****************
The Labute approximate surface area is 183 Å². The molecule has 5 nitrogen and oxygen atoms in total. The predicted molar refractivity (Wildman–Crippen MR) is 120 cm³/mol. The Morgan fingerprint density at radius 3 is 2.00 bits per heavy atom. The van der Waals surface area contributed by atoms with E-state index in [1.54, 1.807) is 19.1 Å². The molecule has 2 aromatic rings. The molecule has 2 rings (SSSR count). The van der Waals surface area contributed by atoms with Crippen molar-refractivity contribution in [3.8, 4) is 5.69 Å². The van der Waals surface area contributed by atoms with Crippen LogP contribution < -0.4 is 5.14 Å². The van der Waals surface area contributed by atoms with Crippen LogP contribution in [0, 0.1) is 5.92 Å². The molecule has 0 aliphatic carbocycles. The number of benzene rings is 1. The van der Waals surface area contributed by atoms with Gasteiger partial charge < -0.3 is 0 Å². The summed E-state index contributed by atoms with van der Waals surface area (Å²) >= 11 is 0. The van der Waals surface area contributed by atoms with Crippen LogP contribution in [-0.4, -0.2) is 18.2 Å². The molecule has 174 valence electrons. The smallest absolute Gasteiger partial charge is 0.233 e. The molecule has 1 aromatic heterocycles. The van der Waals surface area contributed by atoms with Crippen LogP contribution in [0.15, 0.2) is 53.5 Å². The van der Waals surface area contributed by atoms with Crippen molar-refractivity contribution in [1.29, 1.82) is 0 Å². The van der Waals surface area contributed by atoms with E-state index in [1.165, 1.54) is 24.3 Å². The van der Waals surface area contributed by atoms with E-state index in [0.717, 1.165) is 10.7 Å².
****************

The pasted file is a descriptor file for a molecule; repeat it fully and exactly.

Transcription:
The Labute approximate surface area is 183 Å². The molecule has 5 nitrogen and oxygen atoms in total. The predicted molar refractivity (Wildman–Crippen MR) is 120 cm³/mol. The Morgan fingerprint density at radius 3 is 2.00 bits per heavy atom. The van der Waals surface area contributed by atoms with E-state index in [1.54, 1.807) is 19.1 Å². The molecule has 2 aromatic rings. The molecule has 2 rings (SSSR count). The van der Waals surface area contributed by atoms with Crippen molar-refractivity contribution in [3.8, 4) is 5.69 Å². The van der Waals surface area contributed by atoms with Crippen LogP contribution < -0.4 is 5.14 Å². The van der Waals surface area contributed by atoms with Crippen LogP contribution in [0, 0.1) is 5.92 Å². The molecule has 0 aliphatic carbocycles. The number of benzene rings is 1. The van der Waals surface area contributed by atoms with Gasteiger partial charge < -0.3 is 0 Å². The summed E-state index contributed by atoms with van der Waals surface area (Å²) >= 11 is 0. The van der Waals surface area contributed by atoms with Crippen LogP contribution in [-0.4, -0.2) is 18.2 Å². The molecule has 174 valence electrons. The smallest absolute Gasteiger partial charge is 0.233 e. The molecule has 1 aromatic heterocycles. The van der Waals surface area contributed by atoms with Crippen LogP contribution in [0.15, 0.2) is 53.5 Å². The van der Waals surface area contributed by atoms with Crippen molar-refractivity contribution in [1.29, 1.82) is 0 Å². The van der Waals surface area contributed by atoms with E-state index in [1.165, 1.54) is 24.3 Å². The van der Waals surface area contributed by atoms with E-state index in [0.717, 1.165) is 10.7 Å².